My version of the basic algorithm correlates the contours, trying to minimize differences in geometry size and shape by generating a warped "contour" space. This warped contour space contains the contours lined up for tiling.

Tiling is generating the triangle strip. The algorithm requires a goal function or metric to make decisions as to what vertices to connect into triangles. My version minimizes edge length in warped space. It provides good results for the likely scenarios in geometric modeling. The algorithm maintains information such that it could also use metric based in the original model space along with warped space metrics.

The image to the right illustrates the algorithm lofting between circles of different radius, different numbers of segments making up the circle and different spacings. In this case, the contours are parallel but that is not a requirement for the algorithm. From this, it is obvious how easy it is to model a fuselage with this tool. Accurate wings can also be build easily by using wing cross sections.
Lofting between circles of different sizes and numbers of segments.
The image to the right illustrates the basic algorithm lofting non-parallel contours. Each of the contours is at an angle to the others. Each contour has a different geometry: triangle, square, and pentagon. Notice how the resulting triangular mesh is homeomorphic to a cylinder. The algorithm takes special pains to prevent collapsing.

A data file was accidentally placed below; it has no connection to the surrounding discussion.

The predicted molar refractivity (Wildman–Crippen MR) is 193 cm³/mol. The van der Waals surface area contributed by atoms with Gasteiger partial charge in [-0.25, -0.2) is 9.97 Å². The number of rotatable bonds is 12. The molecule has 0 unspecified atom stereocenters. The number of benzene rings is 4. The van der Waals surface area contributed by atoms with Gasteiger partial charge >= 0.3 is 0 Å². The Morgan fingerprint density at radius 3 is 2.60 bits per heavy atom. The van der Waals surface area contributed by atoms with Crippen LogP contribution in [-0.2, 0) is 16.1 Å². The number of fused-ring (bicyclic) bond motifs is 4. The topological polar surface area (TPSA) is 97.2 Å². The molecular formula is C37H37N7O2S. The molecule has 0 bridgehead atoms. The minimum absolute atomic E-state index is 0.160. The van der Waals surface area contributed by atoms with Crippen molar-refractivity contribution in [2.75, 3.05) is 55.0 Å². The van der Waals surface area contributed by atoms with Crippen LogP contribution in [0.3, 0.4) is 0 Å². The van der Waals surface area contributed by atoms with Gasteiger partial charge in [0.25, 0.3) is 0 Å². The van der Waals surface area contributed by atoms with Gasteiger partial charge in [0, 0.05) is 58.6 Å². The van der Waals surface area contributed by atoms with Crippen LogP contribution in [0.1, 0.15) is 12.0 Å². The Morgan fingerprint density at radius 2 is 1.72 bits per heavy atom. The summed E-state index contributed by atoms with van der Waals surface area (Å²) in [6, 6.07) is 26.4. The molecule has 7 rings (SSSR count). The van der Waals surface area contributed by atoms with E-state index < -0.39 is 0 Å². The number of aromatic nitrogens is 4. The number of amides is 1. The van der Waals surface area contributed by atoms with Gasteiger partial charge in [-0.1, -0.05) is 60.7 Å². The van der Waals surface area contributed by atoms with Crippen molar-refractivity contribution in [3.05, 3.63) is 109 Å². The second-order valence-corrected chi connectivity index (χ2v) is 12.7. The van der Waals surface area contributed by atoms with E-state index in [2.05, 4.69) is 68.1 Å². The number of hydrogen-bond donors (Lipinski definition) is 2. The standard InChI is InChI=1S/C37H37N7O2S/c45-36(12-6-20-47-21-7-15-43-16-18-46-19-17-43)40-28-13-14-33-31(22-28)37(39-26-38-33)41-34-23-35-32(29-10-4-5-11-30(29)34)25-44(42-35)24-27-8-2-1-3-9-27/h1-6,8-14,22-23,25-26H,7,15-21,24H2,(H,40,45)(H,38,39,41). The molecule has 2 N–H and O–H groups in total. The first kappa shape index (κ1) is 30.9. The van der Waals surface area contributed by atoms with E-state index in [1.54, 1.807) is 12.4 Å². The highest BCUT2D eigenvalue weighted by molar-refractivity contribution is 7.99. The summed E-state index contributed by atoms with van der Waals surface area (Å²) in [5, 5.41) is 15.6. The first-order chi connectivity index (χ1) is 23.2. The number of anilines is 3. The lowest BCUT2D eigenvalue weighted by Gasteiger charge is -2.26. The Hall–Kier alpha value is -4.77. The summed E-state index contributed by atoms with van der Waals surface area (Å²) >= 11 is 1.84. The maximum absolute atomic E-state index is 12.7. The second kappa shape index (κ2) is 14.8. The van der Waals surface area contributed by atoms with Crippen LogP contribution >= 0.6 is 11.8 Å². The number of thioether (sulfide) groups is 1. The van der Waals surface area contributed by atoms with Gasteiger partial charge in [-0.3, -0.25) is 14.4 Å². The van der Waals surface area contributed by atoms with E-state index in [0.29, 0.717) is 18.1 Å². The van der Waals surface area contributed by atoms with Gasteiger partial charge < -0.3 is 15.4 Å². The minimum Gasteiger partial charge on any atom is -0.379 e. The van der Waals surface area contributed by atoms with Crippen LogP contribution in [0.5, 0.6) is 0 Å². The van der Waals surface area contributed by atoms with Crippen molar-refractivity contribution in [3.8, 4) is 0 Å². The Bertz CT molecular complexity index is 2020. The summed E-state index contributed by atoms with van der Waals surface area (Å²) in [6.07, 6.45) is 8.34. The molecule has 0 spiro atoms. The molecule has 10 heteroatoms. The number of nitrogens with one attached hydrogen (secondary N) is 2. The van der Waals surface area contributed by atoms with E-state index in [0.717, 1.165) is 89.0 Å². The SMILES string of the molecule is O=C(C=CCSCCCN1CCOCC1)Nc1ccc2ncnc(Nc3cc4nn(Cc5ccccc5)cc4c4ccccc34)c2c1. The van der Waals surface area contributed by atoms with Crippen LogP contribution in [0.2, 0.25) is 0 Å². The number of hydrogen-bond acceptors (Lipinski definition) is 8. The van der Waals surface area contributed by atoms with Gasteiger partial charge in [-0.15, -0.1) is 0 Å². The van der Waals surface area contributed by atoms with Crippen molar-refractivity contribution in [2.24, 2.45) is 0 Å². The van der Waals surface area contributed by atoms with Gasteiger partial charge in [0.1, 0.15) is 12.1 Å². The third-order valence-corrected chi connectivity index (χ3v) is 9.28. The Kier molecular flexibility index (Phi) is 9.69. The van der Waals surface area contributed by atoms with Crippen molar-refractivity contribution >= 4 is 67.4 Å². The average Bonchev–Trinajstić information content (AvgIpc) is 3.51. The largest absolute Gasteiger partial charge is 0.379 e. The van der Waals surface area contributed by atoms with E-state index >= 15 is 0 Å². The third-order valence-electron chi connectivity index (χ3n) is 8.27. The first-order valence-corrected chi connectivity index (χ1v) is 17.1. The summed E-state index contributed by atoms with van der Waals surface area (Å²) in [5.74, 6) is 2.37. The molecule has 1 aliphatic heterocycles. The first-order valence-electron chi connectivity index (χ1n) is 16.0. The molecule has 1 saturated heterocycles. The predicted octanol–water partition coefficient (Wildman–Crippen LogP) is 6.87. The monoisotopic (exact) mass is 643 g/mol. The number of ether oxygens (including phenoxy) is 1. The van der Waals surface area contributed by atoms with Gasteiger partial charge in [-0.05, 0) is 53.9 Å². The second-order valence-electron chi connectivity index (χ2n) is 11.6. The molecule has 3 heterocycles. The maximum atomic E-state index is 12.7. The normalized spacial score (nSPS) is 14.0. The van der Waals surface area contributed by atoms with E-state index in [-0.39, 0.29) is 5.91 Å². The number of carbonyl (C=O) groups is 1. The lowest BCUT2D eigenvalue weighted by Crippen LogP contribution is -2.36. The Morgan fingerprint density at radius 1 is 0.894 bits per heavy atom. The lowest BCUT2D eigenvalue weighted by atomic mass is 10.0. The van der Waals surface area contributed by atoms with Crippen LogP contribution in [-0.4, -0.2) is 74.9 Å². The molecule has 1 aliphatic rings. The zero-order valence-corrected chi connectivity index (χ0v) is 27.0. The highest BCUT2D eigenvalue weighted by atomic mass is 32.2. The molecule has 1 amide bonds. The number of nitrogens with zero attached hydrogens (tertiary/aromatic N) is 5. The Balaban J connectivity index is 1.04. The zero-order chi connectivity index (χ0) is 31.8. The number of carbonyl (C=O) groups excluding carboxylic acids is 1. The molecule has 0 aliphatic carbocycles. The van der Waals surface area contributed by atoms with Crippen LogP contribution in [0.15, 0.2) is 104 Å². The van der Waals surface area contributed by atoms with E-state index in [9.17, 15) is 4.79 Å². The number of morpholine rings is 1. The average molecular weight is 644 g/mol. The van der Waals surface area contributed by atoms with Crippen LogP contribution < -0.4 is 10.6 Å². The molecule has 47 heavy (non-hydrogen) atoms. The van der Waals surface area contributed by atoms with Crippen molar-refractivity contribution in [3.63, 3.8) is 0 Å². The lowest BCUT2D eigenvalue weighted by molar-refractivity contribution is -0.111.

In my implementation of the algorithm, it makes every attempt to reorient contours such that the initial winding order of the contour is unimportant with respect to generating the lofted meshes.

Lofting from a triangle to a square to a pentagon all at angles to each other.
Optimizing Pass
Due to the fact that tiling is done in a warped space, it is quite possible that an optimization pass could improve on the tiling. [Meyer94] discusses a local optimization which uses a goal function to swap edges in the tiling, if possible, to minimize or maximize the goal function. This type of refinement could improve the tiling, if some cases are found where the edge selection done in warped space does not prove to be a good choice in model space. I may add this when I find some good example cases.

Geo Modeler Plug-in
I have taken the work from this project, plus a couple improvements, and implemented it as a plug-in for Geo, a geometric modeling and animation package for the vis-sim industry. (See Carbon Graphics for more info about Geo.)

The tool permits lofting between open and closed contours, producing triangles all properly oriented to face out of the shape. To the right are images of the plug-in in action in Geo


There are piles of references for lofting, dating all the way back to 1977 and Fuchs' original paper. The following are just the references mentioned in this document:
[Meyer94] - Meyers, David, "Reconstruction of Surfaces from Planar Contours", Dissertation, University of Washington.

Lofting between a number of circles, and polygons. Simply illustrates the tool functioning in Geo

Lofting between open and closed polygons, properly managing the gaps.